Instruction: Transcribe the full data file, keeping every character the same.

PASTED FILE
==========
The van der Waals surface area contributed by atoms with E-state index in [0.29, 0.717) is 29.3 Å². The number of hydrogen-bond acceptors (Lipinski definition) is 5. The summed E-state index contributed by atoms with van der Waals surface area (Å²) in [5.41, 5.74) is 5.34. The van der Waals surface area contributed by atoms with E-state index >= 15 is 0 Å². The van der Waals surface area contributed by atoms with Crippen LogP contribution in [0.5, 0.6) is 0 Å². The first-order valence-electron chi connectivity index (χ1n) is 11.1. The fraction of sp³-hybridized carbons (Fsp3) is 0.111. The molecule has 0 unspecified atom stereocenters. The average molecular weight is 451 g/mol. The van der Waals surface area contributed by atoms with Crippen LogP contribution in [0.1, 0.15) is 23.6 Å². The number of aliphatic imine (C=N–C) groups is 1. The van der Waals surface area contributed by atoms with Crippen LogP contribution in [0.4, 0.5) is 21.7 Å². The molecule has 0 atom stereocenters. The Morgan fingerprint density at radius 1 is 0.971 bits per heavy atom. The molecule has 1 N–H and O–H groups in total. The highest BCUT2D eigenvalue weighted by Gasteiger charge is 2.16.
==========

The van der Waals surface area contributed by atoms with E-state index in [0.29, 0.717) is 29.3 Å². The number of hydrogen-bond acceptors (Lipinski definition) is 5. The summed E-state index contributed by atoms with van der Waals surface area (Å²) in [5.41, 5.74) is 5.34. The van der Waals surface area contributed by atoms with E-state index >= 15 is 0 Å². The van der Waals surface area contributed by atoms with Crippen LogP contribution in [0.5, 0.6) is 0 Å². The first-order valence-electron chi connectivity index (χ1n) is 11.1. The fraction of sp³-hybridized carbons (Fsp3) is 0.111. The molecule has 0 unspecified atom stereocenters. The average molecular weight is 451 g/mol. The van der Waals surface area contributed by atoms with Crippen LogP contribution in [0.1, 0.15) is 23.6 Å². The number of aliphatic imine (C=N–C) groups is 1. The van der Waals surface area contributed by atoms with Crippen LogP contribution in [0.4, 0.5) is 21.7 Å². The molecule has 0 atom stereocenters. The Morgan fingerprint density at radius 1 is 0.971 bits per heavy atom. The molecule has 1 N–H and O–H groups in total. The highest BCUT2D eigenvalue weighted by Gasteiger charge is 2.16.